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The following unit test fails, I make changes to an object that I've retrieved and then in the same session I make a query which appears to take into account the uncommited changes I've made to the object.

How can I get NHibernate to ignore any uncommited changes and only query the database?

[Test]
public void Test()
{
    // Arrange
    Area area1 = new Area { Name = "Area 1" };
    Area area2 = new Area { Name = "Area 2" };
    using (ISession session = SessionFactory.OpenSession())
    {
        using (var transaction = session.BeginTransaction())
        {
            session.Save(area1);
            session.Save(area2);
            transaction.Commit();
        }
    }
    int resultCount;

    // Act
    using (ISession session = SessionFactory.OpenSession())
    {
        Area existingArea;
        using (var transaction = session.BeginTransaction())
        {
            existingArea = session.Get<Area>(area1.ID);
        }

        existingArea.Name = area2.Name;

        using (var transaction = session.BeginTransaction())
        {
            resultCount = session.CreateCriteria<Area>().Add(Restrictions.Eq("Name", existingArea.Name)).List<Area>().Count;
        }
    }

    // Assert
    Assert.AreEqual(1, resultCount);
}
share|improve this question
up vote 4 down vote accepted

I've found what I need:

session.FlushMode = FlushMode.Commit;

The problem was caused because the default FlushMode (FlushMode.Auto) will sometimes flush changes to the database before queries to prevent stale reads. By changing to FlushMode.Commit it only writes changes to the database when commit is called which suits my needs.

Thanks for your help gillyb.

share|improve this answer
    
(+1) Let me say thanks to you! I didn't know that either, and i'm sure it will help me knowing that in the future. – gillyb Jul 23 '10 at 10:28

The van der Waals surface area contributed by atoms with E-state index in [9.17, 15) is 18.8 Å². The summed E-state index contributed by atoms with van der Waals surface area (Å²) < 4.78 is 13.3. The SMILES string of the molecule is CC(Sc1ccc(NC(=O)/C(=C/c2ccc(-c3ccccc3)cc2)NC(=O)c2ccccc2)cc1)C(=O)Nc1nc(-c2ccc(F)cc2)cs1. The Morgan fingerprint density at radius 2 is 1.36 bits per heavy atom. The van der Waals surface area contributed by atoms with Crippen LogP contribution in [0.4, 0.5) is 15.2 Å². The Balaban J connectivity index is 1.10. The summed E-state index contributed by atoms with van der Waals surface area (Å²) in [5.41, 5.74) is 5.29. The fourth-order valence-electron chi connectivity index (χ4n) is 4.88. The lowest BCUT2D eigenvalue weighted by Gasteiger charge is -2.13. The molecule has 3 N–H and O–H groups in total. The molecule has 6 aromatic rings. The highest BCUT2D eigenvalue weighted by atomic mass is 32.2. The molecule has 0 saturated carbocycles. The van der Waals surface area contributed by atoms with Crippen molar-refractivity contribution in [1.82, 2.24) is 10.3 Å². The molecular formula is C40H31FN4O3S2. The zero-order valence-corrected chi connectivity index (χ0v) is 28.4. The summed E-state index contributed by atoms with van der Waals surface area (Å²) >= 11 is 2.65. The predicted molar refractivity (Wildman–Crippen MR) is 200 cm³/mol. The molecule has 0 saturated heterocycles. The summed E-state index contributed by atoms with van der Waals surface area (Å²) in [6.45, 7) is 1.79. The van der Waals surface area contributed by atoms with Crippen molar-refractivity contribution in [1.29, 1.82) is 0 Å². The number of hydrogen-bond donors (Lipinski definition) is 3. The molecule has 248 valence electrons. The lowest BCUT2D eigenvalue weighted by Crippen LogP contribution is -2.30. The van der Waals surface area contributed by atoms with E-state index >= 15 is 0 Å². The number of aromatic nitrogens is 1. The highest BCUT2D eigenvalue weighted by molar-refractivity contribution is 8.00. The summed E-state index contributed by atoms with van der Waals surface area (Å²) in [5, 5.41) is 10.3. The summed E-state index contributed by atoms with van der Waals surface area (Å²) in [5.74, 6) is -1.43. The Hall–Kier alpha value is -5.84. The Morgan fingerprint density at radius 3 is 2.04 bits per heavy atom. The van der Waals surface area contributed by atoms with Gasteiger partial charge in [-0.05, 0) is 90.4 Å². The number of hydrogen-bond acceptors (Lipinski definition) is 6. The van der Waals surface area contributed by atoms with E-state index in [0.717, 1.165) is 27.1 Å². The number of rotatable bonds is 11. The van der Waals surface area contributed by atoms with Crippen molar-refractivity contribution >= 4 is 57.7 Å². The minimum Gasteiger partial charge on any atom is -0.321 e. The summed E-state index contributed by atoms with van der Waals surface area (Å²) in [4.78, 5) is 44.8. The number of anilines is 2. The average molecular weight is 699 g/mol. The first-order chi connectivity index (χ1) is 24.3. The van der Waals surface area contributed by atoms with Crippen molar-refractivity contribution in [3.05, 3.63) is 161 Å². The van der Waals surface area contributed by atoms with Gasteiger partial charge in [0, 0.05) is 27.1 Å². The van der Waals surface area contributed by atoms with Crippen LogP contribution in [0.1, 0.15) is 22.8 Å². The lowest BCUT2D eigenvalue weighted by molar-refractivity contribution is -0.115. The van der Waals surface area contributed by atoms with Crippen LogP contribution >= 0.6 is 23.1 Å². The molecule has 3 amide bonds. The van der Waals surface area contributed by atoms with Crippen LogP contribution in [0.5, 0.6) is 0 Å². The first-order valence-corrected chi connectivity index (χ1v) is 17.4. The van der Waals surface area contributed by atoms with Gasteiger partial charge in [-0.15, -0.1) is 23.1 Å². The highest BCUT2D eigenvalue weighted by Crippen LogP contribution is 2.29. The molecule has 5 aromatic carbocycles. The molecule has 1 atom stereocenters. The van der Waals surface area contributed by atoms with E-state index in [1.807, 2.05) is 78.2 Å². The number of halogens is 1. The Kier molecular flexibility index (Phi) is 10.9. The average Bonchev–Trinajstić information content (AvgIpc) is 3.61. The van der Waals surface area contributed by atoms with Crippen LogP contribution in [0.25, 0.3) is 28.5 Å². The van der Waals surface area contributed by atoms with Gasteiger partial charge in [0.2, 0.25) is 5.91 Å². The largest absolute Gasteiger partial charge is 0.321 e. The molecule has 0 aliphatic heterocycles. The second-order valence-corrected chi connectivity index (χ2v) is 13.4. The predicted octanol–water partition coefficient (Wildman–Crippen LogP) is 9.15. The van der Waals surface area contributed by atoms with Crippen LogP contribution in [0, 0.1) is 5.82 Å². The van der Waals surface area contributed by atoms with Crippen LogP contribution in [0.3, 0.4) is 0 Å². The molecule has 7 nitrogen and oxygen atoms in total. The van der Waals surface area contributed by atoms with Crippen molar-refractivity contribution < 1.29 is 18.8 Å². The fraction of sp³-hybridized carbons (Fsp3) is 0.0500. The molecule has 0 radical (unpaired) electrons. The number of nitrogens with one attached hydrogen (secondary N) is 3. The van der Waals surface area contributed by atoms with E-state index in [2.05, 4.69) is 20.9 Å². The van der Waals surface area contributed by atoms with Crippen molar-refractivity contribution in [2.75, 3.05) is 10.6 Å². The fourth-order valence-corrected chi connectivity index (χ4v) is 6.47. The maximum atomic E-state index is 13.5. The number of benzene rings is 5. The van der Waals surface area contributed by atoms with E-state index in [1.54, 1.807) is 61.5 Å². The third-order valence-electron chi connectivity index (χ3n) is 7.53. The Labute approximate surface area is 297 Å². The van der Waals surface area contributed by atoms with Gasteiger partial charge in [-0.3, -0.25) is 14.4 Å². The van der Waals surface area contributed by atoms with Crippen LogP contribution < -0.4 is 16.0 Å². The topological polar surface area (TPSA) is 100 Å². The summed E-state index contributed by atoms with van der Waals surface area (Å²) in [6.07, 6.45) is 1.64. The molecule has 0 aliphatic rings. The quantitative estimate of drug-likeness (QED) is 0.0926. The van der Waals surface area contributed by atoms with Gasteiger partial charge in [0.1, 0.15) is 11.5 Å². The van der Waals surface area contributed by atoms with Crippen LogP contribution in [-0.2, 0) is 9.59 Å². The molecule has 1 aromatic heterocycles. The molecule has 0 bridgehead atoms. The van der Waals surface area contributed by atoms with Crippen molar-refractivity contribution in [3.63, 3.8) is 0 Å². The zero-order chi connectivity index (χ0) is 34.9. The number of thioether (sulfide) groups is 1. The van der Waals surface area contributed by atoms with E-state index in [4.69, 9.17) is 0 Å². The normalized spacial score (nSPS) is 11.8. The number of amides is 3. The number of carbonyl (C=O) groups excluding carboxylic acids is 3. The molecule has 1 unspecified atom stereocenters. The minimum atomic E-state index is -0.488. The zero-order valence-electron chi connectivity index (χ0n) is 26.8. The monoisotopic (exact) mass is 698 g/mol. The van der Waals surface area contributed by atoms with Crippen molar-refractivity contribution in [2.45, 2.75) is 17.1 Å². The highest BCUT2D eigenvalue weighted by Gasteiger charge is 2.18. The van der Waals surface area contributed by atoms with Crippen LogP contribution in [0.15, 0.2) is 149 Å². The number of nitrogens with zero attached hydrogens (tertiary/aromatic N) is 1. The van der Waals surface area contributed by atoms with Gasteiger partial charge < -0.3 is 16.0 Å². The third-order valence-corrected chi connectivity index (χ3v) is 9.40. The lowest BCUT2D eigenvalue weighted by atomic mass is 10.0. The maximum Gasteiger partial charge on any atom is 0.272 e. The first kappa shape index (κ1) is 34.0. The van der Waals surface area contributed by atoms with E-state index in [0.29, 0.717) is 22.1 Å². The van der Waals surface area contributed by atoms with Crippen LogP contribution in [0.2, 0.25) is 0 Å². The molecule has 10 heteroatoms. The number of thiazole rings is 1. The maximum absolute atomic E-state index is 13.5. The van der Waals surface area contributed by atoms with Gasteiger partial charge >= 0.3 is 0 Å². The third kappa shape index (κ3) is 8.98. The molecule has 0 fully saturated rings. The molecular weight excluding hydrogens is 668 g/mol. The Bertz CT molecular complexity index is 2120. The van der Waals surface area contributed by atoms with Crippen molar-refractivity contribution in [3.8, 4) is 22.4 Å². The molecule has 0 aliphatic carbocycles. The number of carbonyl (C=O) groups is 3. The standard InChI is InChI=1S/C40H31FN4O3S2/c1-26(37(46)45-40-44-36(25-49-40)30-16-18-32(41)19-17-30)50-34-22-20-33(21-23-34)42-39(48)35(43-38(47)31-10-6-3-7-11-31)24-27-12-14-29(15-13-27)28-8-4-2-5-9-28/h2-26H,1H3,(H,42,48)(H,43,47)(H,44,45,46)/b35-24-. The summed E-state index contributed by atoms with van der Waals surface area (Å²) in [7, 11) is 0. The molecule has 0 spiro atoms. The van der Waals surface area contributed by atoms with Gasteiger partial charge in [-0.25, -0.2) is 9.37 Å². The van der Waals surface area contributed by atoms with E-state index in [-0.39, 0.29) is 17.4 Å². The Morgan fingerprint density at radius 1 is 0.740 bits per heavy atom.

btw - Where did you read about it ? – gillyb Jul 23 '10 at 10:28
    
I typed 'session.' in Visual Studio and then scrolled through the auto complete list looking for things that stood out. Reading the help text tooltip for FlushMode.Auto gave it away. – Matt Jul 23 '10 at 10:47

All changes you make within the session are persistent across the session. So inside a session, there is no way to know what data was changed earlier in the session and what data matches the database schema.

You could try to workaround this by having two different sessions open. In one of them don't make any changes, and then you'll always know with what you started out with.

...Or, if there are specific spots in the application where you need history tracking, I would create some kind of history table where you save every change to certain items that you want to track. I think this solution would be the best, but then again, it all depends on what your specific needs are.

share|improve this answer
    
Thanks for your response, I'm using this in an ASP.NET application and I open one session per request. Referring to the code sample, I fetch the existingArea, and then read values from form elements into it. I then perform a query to make sure that I'm not changing the value to anything that would conflict with any other Areas (Name must be unique). Multiple sessions is not an option and there is no necessity for history tracking (at least not in this context). I don't particularly need to know what has changed in the session, I just need my query to go straight to the database. – Matt Jul 23 '10 at 10:16
    
I'm not sure if i understood correctly - but maybe you can just Clone the Area object to a new one, and then when making the changes on it, you can compare the changed one with the cloned one from before the changes. If you implement IClonable and IComparable on the Area object, then this will be really easy for you to do throughout your code. – gillyb Jul 23 '10 at 10:20

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